The life cycle length of pavement with asphalt concrete material (ACM) surfacing is significantly influenced, in addition to transport loading and climatic conditions, by design method and rehabilitation timing. Appropriate overlay thickness calculation and estimation of optimal rehabilitation time are crucial to maximizing life cycle length and, concurrently, reducing road administration costs and road user costs. This article describes a comprehensive method of ACM rehabilitation design. For optimization of life cycle cost analysis (LCCA) based design, mathematical analytical solution in combination with experimental verification of physical, mechanical, and fatigue characteristics is utilized. Pavement performance, that is, functions mathematically describing pavement’s degradation characteristics of operational capability, is represented by longitudinal and transverse unevenness; these are used to describe relations between traffic loading and pavement’s bearing capacity on 1 : 1 scale. Optimizing of rehabilitation plan is carried out by making a cost benefit analysis (CBA) for several rehabilitation scenarios in which different rehabilitation timing produces different capital cost requirements and social benefits. Rehabilitation scenarios differ in technology, the design of which needs to be mathematically optimized, and timing of rehabilitation execution. This article includes a case study for the sake of illustration of practical results and verification of applicability of used methodology.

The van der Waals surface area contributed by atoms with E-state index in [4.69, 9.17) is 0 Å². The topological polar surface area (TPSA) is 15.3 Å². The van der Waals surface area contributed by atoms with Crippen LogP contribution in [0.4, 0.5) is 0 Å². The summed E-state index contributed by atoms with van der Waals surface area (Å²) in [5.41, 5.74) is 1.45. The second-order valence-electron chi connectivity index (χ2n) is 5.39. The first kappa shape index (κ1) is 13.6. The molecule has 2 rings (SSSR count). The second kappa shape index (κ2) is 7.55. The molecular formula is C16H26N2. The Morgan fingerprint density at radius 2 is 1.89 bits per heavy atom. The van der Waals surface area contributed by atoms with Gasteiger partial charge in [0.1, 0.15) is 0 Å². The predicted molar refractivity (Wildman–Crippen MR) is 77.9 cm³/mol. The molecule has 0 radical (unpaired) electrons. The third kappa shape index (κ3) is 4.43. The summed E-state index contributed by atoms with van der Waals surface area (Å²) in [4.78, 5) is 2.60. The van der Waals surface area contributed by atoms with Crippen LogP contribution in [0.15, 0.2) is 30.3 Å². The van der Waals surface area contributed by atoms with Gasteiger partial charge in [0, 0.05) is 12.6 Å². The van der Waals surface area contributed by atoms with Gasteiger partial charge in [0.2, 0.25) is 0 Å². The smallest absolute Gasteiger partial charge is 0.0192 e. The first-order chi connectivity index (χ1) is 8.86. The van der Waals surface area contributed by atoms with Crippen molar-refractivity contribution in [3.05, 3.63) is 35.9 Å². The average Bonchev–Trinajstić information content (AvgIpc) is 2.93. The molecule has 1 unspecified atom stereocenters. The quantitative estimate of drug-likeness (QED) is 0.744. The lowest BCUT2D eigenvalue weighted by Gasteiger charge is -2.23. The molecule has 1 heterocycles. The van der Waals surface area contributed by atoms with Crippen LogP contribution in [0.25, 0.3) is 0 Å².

Design optimization calculation method for ACM pavements is a complex method using analyticalexperimental methods for calculating of overlay thickness and resulting life cycle extension, in addition to general deterministic pavement performance modelling and CBA. To calculate the required ACM overlay thickness, it is imperative to know the mathematical model and numerical solution of layered elastic halfspace [
Because of the application of complex rehabilitation methodology needs to be performed on particular pavement type, experimental road section was designed and constructed. The surfacing is composed of ACM prescribed by technical standards to ensure quality and match with real life pavements. The base course in a mechanically bound aggregate, subbase, is a compressed gravel layer; the earth works are simulated by a rubber layer on concrete with the equivalent modulus of well compressed subsoil. The pavement was designed according to the standard dimensioning methodology [